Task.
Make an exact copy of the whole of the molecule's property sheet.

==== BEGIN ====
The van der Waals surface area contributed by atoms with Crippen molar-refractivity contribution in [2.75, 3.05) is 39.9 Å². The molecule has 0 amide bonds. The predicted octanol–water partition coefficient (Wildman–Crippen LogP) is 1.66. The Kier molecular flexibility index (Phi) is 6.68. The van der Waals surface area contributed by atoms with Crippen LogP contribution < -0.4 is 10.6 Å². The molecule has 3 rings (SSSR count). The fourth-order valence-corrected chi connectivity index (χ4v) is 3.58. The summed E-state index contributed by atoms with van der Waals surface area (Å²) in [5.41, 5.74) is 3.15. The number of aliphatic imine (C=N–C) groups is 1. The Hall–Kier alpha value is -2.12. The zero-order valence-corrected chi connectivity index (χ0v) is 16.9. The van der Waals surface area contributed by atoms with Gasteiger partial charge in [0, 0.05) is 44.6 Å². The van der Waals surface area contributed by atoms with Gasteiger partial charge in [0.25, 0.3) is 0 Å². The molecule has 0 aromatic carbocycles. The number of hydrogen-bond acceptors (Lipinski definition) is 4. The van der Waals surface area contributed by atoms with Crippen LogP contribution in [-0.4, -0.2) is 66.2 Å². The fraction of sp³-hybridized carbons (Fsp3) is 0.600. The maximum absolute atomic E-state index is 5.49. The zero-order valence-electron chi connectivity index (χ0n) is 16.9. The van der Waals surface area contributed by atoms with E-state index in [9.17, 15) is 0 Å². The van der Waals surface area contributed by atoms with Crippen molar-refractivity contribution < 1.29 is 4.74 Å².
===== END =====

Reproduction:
The van der Waals surface area contributed by atoms with Crippen molar-refractivity contribution in [2.75, 3.05) is 39.9 Å². The molecule has 0 amide bonds. The predicted octanol–water partition coefficient (Wildman–Crippen LogP) is 1.66. The Kier molecular flexibility index (Phi) is 6.68. The van der Waals surface area contributed by atoms with Crippen LogP contribution < -0.4 is 10.6 Å². The molecule has 3 rings (SSSR count). The fourth-order valence-corrected chi connectivity index (χ4v) is 3.58. The summed E-state index contributed by atoms with van der Waals surface area (Å²) in [5.41, 5.74) is 3.15. The number of aliphatic imine (C=N–C) groups is 1. The Hall–Kier alpha value is -2.12. The zero-order valence-corrected chi connectivity index (χ0v) is 16.9. The van der Waals surface area contributed by atoms with Gasteiger partial charge in [0, 0.05) is 44.6 Å². The van der Waals surface area contributed by atoms with Gasteiger partial charge in [0.25, 0.3) is 0 Å². The molecule has 0 aromatic carbocycles. The number of hydrogen-bond acceptors (Lipinski definition) is 4. The van der Waals surface area contributed by atoms with Crippen LogP contribution in [-0.4, -0.2) is 66.2 Å². The fraction of sp³-hybridized carbons (Fsp3) is 0.600. The maximum absolute atomic E-state index is 5.49. The zero-order valence-electron chi connectivity index (χ0n) is 16.9. The van der Waals surface area contributed by atoms with E-state index in [9.17, 15) is 0 Å². The van der Waals surface area contributed by atoms with Crippen molar-refractivity contribution < 1.29 is 4.74 Å².